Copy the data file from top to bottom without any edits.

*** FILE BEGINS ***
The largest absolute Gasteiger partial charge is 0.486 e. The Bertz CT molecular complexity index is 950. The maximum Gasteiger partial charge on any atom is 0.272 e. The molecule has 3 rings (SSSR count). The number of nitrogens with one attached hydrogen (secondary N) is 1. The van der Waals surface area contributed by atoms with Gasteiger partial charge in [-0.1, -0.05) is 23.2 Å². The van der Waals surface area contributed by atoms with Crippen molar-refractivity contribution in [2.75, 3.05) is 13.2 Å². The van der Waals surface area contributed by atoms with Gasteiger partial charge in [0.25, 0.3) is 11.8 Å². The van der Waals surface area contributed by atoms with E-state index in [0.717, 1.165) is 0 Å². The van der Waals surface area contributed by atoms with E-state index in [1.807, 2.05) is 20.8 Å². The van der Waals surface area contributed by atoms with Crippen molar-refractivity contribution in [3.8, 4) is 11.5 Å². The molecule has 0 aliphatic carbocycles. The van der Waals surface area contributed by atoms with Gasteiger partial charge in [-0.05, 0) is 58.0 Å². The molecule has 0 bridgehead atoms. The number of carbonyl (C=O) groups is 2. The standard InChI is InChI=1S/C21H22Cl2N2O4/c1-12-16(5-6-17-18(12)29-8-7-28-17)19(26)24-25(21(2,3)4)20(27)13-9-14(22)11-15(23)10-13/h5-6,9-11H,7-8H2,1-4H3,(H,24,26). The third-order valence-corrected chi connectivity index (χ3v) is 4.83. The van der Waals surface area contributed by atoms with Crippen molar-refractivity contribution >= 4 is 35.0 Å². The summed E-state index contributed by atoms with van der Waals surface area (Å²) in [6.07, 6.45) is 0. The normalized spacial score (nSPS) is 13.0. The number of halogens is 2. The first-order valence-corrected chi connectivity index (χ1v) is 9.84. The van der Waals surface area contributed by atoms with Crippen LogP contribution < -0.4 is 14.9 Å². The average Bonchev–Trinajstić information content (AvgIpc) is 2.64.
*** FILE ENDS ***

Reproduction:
The largest absolute Gasteiger partial charge is 0.486 e. The Bertz CT molecular complexity index is 950. The maximum Gasteiger partial charge on any atom is 0.272 e. The molecule has 3 rings (SSSR count). The number of nitrogens with one attached hydrogen (secondary N) is 1. The van der Waals surface area contributed by atoms with Gasteiger partial charge in [-0.1, -0.05) is 23.2 Å². The van der Waals surface area contributed by atoms with Crippen molar-refractivity contribution in [2.75, 3.05) is 13.2 Å². The van der Waals surface area contributed by atoms with Gasteiger partial charge in [0.25, 0.3) is 11.8 Å². The van der Waals surface area contributed by atoms with E-state index in [0.717, 1.165) is 0 Å². The van der Waals surface area contributed by atoms with E-state index in [1.807, 2.05) is 20.8 Å². The van der Waals surface area contributed by atoms with Crippen molar-refractivity contribution in [3.8, 4) is 11.5 Å². The molecule has 0 aliphatic carbocycles. The van der Waals surface area contributed by atoms with Gasteiger partial charge in [-0.05, 0) is 58.0 Å². The molecule has 0 bridgehead atoms. The number of carbonyl (C=O) groups is 2. The standard InChI is InChI=1S/C21H22Cl2N2O4/c1-12-16(5-6-17-18(12)29-8-7-28-17)19(26)24-25(21(2,3)4)20(27)13-9-14(22)11-15(23)10-13/h5-6,9-11H,7-8H2,1-4H3,(H,24,26). The third-order valence-corrected chi connectivity index (χ3v) is 4.83. The van der Waals surface area contributed by atoms with Crippen molar-refractivity contribution >= 4 is 35.0 Å². The summed E-state index contributed by atoms with van der Waals surface area (Å²) in [6.07, 6.45) is 0. The normalized spacial score (nSPS) is 13.0. The number of halogens is 2. The first-order valence-corrected chi connectivity index (χ1v) is 9.84. The van der Waals surface area contributed by atoms with Crippen LogP contribution < -0.4 is 14.9 Å². The average Bonchev–Trinajstić information content (AvgIpc) is 2.64.